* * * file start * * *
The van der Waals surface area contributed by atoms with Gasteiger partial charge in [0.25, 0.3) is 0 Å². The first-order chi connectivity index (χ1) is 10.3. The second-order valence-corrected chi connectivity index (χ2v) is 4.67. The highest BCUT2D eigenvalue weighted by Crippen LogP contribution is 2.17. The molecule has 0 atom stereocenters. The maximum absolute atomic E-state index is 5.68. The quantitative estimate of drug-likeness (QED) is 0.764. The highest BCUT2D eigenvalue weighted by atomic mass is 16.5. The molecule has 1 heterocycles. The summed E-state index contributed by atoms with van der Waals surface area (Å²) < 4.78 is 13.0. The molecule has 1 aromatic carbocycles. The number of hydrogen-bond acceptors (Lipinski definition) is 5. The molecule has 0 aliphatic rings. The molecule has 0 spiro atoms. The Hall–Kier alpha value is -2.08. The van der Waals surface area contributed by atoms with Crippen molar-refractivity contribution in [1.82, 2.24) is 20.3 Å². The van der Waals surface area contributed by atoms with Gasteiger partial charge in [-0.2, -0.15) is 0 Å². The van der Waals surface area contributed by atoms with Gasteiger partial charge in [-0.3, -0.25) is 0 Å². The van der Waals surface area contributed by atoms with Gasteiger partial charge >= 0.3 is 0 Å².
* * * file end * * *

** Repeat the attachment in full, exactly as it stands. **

The van der Waals surface area contributed by atoms with Gasteiger partial charge in [0.25, 0.3) is 0 Å². The first-order chi connectivity index (χ1) is 10.3. The second-order valence-corrected chi connectivity index (χ2v) is 4.67. The highest BCUT2D eigenvalue weighted by Crippen LogP contribution is 2.17. The molecule has 0 atom stereocenters. The maximum absolute atomic E-state index is 5.68. The quantitative estimate of drug-likeness (QED) is 0.764. The highest BCUT2D eigenvalue weighted by atomic mass is 16.5. The molecule has 1 heterocycles. The summed E-state index contributed by atoms with van der Waals surface area (Å²) < 4.78 is 13.0. The molecule has 1 aromatic carbocycles. The number of hydrogen-bond acceptors (Lipinski definition) is 5. The molecule has 0 aliphatic rings. The molecule has 0 spiro atoms. The Hall–Kier alpha value is -2.08. The van der Waals surface area contributed by atoms with Crippen molar-refractivity contribution in [1.82, 2.24) is 20.3 Å². The van der Waals surface area contributed by atoms with Gasteiger partial charge in [-0.2, -0.15) is 0 Å². The van der Waals surface area contributed by atoms with Gasteiger partial charge in [-0.3, -0.25) is 0 Å². The van der Waals surface area contributed by atoms with Gasteiger partial charge >= 0.3 is 0 Å².